Displaying items by tag: Irish Whale and Dolphin Group
Sonar activity by Royal Navy submarines may have caused the deaths of up to 35 pilot whales off the coast of Co Donegal at the weekend, an expert has claimed.
Dr Simon Berrow of the Irish Whale and Dolphin Group (IWDG) said that naval activity in the area is one possible cause of the tragedy.
"Naval exercises use a low frequency active sonar which is known to affect whales very badly," he told the Belfast Telegraph. "Basically it affects their sonar and causes a gas embolism, like the ‘bends’."
The Telegraph reports that tests are still being carried out to determine if the whales that beached on Rutland Island, near the fishing village of Burtonport, are the same as a group monitored in Scotland's outer Hebrides the previous weekend.
The pilot whales had reportedly been swimming off Co Donegal for the past week before they were found dead.
The Belfast Telegraph has more on the story (with photos) HERE.
The Irish Whale and Dolphin Group (IWDG) has recorded two surprisingly large aggregations of minke whales off the southwest coast.
The group reports that regular observer Nick Massett counted a group of eight minke whales off Slea Head in Co Kerry, which is a high count for the area.
But fellow observer Parick Lyne trumped that number with his sighting of at least 16 minke whales at the entrance to Bantry Bay between Bere Island and Sheep Head.
The IWDG said it "can't recall such large numbers of mikle whales in a relatively small area".
The group speculates that an abundance of "whale food" in southwest coastal waters is attracting their attention.
The Irish Whale and Dolphin Group (IWDG) reports that a killer whale was found stranded in Tullaghan Bay, Co Mayo earlier this month.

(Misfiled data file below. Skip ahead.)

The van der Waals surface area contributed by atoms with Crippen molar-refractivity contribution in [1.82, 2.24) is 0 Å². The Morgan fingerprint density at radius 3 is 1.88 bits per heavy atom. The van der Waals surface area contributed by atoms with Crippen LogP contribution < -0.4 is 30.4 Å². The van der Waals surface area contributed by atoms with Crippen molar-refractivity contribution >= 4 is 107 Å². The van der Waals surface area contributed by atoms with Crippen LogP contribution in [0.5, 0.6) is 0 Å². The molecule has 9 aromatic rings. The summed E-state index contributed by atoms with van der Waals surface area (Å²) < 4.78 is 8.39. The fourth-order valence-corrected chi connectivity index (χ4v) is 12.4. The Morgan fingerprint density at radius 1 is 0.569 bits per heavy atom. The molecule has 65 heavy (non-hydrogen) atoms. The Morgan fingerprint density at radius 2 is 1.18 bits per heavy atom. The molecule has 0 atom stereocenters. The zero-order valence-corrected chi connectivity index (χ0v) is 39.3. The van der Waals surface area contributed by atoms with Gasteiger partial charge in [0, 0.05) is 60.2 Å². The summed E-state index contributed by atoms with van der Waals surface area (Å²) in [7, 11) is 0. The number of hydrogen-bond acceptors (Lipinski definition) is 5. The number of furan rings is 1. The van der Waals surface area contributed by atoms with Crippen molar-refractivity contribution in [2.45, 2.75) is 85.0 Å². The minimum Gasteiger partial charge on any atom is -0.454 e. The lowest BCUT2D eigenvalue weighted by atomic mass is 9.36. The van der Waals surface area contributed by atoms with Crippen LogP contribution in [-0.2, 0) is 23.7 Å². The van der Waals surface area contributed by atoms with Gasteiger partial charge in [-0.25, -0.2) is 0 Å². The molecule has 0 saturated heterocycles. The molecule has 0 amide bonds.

A post morten was carried out on the carcass of the female killer whale by Conor Ryan and Alessandro Pierini of the Galway-Mayo Institute of Technology. The good condition of the carcass also allowed the team an opportunity to examine its stomach contents, which did not include any foreign objects.
The killer whale, which was stranded on the beach at Doohoma, was found to be pregnant with a large near-term female calf which was oritented backwards in the birth sac, though there is no obvious connection to the cause of death.
According to the IWDG, it is only the 15th stranding of a killer whale in Ireland since records began, and the seventh in the last 40 years. A pectoral fin was removed for display at the Natural History Museum.
Following the discovery of a dead dolphin in Youghal last week, the Irish Whale and Dolphin Group (IWDG) has called on locals to be watchful for marine mammals in distress.
The common dolphin was found washed up on Clay Castle beach last Wednesday 29 September. The species is a frequent visitor to Youghal, and has even been seen upstream in the river Blackwater.
If anyone in the Youghal area comes across a dead or live stranded dolphin, they are urged to contact their area IWDG members Paradig Wholley (Tel: 023 8838761) or Janet Howley (Tel: 086 3977160) or visit www.iwdg.ie.
Renowned diver Monty Halls is set to present a public talk on his marine animal work filming whales, sharks and dolphins around the world tomorrow night (7 October).
Halls, who has been in Ireland since April making his latest documentary series for the BBC, has been assisting the Irish Whale and Dolphin group (IWDG) with its research on whales, dolphins and basking sharks in Irish waters.
The diver, filmmaker and former Royal Marine, who is also a popular motivational speaker and performance coach, will talk on his experiences filming and diving with marine mammals around the world, and will surely provide some great entertainment.
The talk, part of the Tales of the Whales Lecture Series organised by the IWDG and the Galway-Mayo Institute of Technology (GMIT), begins at 8pm on Thursday 7 October in Lecture Room 1000 at GMIT, Dublin Road, Galway. The event is free and all are welcome to attend.